Type: Master project
Period: 25.01.2017 - 25.08.2017
Section(s): MT
Type of work: 30% theory, 30% software, 40% hardware
Requirements:
Subject(s): state estimation, sensor fusion
Responsible(s): Julien Lecoeur, Ludovic Daler and Alexandre Pabouctsidis
Report: Click here

Design and manufacturing of a slack-enabling tendon drive for soft upper-limb exosuit

Alexandre Moscardini (MT)

At the Laboratory of Intelligent Systems (LIS) we are investigating the development of more intuitive and immersive controllers for drones. To boost immersion, we aim to develop portable feedback interface to transmit haptic feedback from the drone to the user. A way of doing it is using cable driven actuation. One drawback of this actuation is that the tension should always be maintained in the tendon to prevent derailment from the spool. The goal of this project is to develop and test a slack-enabling tendon drive. As this device will be integrated in a wearable device, it has to be small, lightweight, passive and the friction should be minimized., During this project, the student will propose different solutions and a prototype will be designed, manufactured, and extensively tested (optimization of the size and weight, system reactivity, friction …).

Type: Semester project
Period: 20.02.2017 - 20.06.2017
Section(s): ME MT
Type of work: 20% theory, 50% hardware, 30% experiment
Requirements: SolidWorks is an advantage
Subject(s): Mechanics, Wearables, cable actuation
Responsible(s): Carine Rognon, Stefano Mintchev
Report: Click here

Design, manufacturing and testing of a bidirectional glove

Hugo Viard (MT)

At the Laboratory of Intelligent Systems (LIS) we are investigating the development of more intuitive interfaces to interact with distal robots. To improve the control, we aim to develop portable bidirectional interface that can command distal robots and receive haptic feedback from them. The goal of this project is to develop and control a smart bidirectional glove. This glove will sense finger movements using liquid metal sensors, and will give back pressure sensation (such as in case of gripping an object) using fishing line actuators. During this semester project, the student will have to get familiarized with human proprioception, study and develop both the sensing and the actuation parts. He will have to integrate both device in a fully functional glove. The issue of the high temperature for the actuation will have to be solved. The student will also have to make the control (reading sensors and actuations) and to do extensive tests on the interface performances.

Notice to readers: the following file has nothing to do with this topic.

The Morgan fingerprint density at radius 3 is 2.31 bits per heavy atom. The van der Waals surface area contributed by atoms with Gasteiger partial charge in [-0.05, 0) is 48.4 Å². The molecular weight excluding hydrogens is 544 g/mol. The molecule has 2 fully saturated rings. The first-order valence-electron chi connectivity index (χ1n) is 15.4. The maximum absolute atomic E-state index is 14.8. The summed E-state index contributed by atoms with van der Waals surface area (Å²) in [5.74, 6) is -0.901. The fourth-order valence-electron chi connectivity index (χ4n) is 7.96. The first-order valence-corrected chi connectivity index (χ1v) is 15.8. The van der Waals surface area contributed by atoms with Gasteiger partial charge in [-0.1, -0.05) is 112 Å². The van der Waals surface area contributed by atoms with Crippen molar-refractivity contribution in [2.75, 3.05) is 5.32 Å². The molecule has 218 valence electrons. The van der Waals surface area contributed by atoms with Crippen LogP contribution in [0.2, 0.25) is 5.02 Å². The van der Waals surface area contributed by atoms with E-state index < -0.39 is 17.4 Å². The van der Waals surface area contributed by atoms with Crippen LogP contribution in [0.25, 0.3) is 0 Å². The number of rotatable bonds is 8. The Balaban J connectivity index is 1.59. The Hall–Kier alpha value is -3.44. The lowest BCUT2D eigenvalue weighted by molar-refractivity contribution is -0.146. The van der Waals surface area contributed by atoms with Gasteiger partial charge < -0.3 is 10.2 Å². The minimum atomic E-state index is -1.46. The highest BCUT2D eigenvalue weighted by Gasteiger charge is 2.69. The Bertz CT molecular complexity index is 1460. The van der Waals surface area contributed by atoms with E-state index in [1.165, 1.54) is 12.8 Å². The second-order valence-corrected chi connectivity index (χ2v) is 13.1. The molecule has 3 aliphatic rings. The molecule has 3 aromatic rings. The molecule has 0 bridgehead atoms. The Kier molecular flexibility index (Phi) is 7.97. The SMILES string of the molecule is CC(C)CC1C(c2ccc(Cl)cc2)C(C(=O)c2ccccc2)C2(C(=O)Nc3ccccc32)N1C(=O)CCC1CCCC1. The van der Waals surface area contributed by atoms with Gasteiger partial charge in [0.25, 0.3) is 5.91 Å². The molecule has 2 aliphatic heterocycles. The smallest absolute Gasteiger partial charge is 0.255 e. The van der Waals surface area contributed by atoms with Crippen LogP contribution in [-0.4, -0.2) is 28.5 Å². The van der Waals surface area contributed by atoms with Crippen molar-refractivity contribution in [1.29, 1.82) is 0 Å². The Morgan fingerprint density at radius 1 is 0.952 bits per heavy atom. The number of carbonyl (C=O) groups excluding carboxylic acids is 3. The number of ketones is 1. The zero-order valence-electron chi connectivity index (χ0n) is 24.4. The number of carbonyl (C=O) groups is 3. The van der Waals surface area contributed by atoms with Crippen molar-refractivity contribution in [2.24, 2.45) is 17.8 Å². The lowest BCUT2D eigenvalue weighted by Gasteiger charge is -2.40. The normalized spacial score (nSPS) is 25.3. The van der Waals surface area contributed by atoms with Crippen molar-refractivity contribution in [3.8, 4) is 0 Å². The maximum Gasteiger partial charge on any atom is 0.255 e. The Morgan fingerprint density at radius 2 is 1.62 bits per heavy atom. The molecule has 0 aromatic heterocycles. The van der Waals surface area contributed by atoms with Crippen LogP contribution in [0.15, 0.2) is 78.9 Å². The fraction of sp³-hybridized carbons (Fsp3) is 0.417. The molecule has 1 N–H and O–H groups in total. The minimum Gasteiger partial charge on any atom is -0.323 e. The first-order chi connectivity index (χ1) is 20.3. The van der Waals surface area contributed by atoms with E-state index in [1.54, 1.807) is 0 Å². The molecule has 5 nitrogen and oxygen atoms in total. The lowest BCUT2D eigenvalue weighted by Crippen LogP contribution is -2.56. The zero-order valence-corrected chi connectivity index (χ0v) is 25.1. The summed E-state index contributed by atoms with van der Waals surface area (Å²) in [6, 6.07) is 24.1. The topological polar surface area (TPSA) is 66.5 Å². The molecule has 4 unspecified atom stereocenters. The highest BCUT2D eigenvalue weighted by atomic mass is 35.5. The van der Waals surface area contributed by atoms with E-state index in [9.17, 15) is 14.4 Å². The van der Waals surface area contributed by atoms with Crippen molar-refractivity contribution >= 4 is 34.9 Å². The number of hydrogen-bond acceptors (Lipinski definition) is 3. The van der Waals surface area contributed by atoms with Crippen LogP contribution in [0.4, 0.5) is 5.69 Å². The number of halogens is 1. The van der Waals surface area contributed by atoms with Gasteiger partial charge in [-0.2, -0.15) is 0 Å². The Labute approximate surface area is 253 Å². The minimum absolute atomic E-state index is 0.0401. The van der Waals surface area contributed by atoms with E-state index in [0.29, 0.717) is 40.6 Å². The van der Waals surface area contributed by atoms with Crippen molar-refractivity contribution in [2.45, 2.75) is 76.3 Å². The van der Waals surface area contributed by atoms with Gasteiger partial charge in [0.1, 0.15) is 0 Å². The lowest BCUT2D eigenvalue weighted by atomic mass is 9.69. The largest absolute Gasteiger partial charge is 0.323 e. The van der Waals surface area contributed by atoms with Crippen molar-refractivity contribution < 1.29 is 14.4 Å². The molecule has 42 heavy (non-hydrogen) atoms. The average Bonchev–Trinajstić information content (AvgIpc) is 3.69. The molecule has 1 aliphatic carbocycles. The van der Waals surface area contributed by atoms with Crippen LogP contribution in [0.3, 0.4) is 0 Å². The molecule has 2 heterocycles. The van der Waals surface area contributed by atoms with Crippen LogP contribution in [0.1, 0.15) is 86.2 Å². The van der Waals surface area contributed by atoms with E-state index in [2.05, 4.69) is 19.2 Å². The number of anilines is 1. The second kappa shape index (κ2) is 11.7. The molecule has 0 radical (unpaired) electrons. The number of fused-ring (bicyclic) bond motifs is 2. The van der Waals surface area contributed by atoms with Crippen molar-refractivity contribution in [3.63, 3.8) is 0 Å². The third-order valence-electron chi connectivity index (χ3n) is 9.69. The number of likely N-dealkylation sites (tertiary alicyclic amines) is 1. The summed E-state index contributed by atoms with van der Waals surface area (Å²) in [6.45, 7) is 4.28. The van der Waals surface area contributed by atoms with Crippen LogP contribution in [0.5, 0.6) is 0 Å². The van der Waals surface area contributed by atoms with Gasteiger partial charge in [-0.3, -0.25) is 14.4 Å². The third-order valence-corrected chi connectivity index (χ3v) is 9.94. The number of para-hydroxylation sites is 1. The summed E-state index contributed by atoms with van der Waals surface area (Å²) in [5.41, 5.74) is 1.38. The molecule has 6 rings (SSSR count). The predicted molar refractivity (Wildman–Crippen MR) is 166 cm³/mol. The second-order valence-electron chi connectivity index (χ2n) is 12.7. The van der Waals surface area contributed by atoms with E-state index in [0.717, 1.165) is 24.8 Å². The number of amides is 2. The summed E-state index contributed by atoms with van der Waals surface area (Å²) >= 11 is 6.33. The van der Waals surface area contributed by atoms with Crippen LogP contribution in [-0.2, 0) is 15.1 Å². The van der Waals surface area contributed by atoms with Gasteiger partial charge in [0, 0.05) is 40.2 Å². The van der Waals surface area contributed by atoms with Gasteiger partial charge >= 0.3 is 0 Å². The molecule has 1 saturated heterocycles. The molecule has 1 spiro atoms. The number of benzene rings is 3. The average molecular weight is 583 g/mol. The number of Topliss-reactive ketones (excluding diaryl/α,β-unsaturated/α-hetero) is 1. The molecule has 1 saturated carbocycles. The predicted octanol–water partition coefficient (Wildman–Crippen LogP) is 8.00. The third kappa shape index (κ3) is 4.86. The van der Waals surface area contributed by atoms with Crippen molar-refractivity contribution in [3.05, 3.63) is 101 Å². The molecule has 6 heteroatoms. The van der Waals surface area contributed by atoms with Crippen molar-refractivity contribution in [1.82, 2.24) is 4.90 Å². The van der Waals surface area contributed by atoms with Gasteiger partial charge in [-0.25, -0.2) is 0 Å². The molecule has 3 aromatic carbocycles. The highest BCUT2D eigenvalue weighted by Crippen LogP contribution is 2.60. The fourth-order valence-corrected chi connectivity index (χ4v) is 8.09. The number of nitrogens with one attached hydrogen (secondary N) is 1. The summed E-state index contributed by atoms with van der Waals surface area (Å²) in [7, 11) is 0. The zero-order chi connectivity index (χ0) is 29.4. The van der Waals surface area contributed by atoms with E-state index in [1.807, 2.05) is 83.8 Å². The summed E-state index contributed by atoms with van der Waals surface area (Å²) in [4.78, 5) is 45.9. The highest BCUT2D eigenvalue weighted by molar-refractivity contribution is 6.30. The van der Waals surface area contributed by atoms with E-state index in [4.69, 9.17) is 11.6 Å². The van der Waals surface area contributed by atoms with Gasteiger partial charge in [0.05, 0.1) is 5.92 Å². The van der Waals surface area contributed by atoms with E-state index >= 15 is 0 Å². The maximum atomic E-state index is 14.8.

Type: Semester project
Period: 20.02.2017 - 20.06.2017
Section(s): MT
Type of work: 20% theory, 50% hardware, 30% experiment
Requirements: Electronic is an advantage
Subject(s): Soft robotic, haptic feedback, sensor, wearable
Responsible(s): Carine Rognon, Alice Tonazzini
Report: Click here
 

Fabrication and characterization of low cost ultra stretchable sensors

Egor Piskarev (MA)

We have developed a low cost ultra stretchable sensor. The next step is to characterize the sensor performance in order to apply this technology to robotic applications. The student will work on: 1) Fabrication of the sensor. 2) Characterization of the sensor in terms of strain, cycle, and repeatability. 3) (optional) If the project goes quickly, there will be chance to prototype a robotic application.

Type: Semester project
Period: 20.02.2017 - 02.06.2017
Section(s): MA
Type of work: 25% theory, 75 % hardware
Requirements:
Subject(s): Soft robotics, stretchable electronics
Responsible(s): Jun Shintake
Report: Click here
 

Variable stiffness t-shirt for wearable human-robot interfaces

Louai Bensaid (MT)

At the Laboratory of Intelligent Systems (LIS) we develop variable stiffness fabrics to be used in wearable human-robot interfaces. The goal of this project is to develop a prototype of a self-adaptable t-shirt capable to vary its stiffness and deformability: in the soft state, the t-shirt should softly conform to the morphology of the user, like a normal elastic t-shirt. Then, once adopted the user morphology, it should become stiff and not deformable in order to rigidly maintain the adopted shape and block any further movement, like a carapace. Such a smart t-shirt has to be lightweight and portable. During this project, the student will study a specific variable stiffness strategy (i.e. layer jamming) and will design, manufacture and test a functional prototype.

Type: Semester project
Period: 20.02.2017 - 02.06.2017
Section(s): MA MT MX
Type of work: 20%theorie, 30% experiments, 50% hardware
Requirements:
Subject(s): Wearable robotics, soft robotics, variable stiffness
Responsible(s): Alice Tonazzini, Carine Rognon
Report: Click here
 

2016


Symbiotic User Interface between the fly jacket and a commercial drone

Cyril Stuber (MT)